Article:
Earl A. Gulbransen: One of the potential causes of the generation of highly explosive hydrogen gas during a nuclear power plant accident comes from the reaction of steam with the zirconium-alloy metal cladding (or tubing) of the fuel rods that hold the uranium fuel pellets.”

Managing waste fuel bundles presents yet another set of problems. According to a November 2008 study by Gordon R. Thompson of the Institute for Resource and Security Studies, there are no published studies on the potential for an accidental release of radioactive material from spent fuel stored at a nuclear power plant employing a CANDU reactor.

In October 2011, plant operators at Point Lepreau, New Brunswick, announced the installation of a passive hydrogen capture system to prevent possible hydrogen explosions in the reactor. No such measures were announced for its waste management facility. It is noteworthy that, because operators are relying on simulations to test potential for explosions, there is no way to obtain certainty about either the safety of this measure in real life situations, or the validity of software simulations under changing conditions, such as life extension projects for aging reactors.

Until Fukushima, science has not focused adequately on worst-case nuclear accident scenarios. There is no agreement on what exactly can or has or will happen in nuclear accidents or on the plans of action needed to protect populations from harm. Many hydrogen explosions have been reported at Fukushima; there is at least some growing consensus that loss of containment of used and unused reactor fuel assemblies are the cause of at least some of these explosions.

Governments regulators on both sides of the U.S.-Canada border, although mandated to protect public health and the environment, are under fire for rubber stamping operator licenses risks and not paying enough attention to ensure that regulations to avoid severe accidents are enforced. Although the U.S. National Academy of Sciences has determined that there is no safe level of exposure to ionizing radiation, regulators have in fact increased allowable levels of radiation for workers and the public while minimizing actual risks to health and safety. IICPH continues to note that independent medical opinion is missing from regulatory oversight of nuclear plant licence applications.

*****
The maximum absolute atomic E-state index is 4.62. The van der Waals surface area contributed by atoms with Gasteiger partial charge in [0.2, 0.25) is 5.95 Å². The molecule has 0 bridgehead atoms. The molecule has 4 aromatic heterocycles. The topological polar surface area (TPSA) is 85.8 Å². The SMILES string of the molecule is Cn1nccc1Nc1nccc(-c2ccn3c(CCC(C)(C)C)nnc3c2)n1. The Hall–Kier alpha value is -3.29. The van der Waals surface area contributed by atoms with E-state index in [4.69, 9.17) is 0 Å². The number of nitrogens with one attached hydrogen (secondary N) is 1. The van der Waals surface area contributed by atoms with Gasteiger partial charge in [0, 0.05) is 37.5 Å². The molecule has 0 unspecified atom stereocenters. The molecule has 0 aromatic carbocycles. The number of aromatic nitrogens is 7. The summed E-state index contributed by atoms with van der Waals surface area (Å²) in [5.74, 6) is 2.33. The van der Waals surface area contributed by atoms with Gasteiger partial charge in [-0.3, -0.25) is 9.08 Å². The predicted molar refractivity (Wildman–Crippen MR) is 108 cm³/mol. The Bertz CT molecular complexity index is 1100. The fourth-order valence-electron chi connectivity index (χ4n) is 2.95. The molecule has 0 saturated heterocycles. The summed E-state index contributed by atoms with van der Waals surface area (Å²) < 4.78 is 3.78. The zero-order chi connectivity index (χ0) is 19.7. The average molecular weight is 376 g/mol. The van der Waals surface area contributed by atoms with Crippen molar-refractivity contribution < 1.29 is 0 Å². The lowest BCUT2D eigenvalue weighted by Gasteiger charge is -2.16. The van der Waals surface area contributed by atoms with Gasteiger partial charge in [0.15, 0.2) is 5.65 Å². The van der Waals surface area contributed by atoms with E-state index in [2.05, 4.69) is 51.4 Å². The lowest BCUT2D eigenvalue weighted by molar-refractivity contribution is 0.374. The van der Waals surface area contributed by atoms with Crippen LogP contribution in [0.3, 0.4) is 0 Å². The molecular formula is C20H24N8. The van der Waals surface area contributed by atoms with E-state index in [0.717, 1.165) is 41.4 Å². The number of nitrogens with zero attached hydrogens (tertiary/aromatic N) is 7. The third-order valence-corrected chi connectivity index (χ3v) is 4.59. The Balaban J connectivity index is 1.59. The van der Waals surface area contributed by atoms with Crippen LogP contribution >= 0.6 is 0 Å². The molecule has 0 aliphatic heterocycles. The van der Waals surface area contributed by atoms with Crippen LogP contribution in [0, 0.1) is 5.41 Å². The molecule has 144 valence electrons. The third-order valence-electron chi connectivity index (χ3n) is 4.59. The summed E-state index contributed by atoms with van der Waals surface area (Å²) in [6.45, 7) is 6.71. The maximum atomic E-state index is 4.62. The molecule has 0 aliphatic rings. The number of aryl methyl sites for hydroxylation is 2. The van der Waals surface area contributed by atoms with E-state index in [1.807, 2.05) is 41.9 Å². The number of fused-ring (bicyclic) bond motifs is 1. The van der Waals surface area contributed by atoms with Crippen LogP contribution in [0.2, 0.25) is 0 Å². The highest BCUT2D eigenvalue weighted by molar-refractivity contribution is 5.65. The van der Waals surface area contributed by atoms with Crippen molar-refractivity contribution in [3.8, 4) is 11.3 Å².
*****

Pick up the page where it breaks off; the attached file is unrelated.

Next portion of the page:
The states of New York and Vermont have both won successful rulings in lawsuits against the Nuclear Safety Commission (NRC) and reactor operator Entergy. These historic legal precedents demonstrate that the NRC violated regulations by allowing the nuclear plants to continue to operate without requiring complete assessments for environmental protection and safety in the case of severe accidents.

It is time for nuclear operators, proponents and the industry itself to admit that, whether through “acceptable” or accidental releases and exposure to the public or measures to mitigate severe harm and widespread damage, nuclear power plants will never guarantee public safety or complete control of radioactive materials.

Perhaps it is some comfort that, at the inception of the age of nuclear power, they were only designed to last forty years. That time has passed. Humanity must now learn wise use of energy. Conservation and efficiency must replace the practice of wasting precious energy resources. Economies and industries based on dirty energy generation must be replaced. Fortunately, this trend has already begun, with strategies that combine wise energy use with renewable resources. We hope that it is not too late to alter our individual and collective ecological footprints to ensure the survival and well being of humanity.

References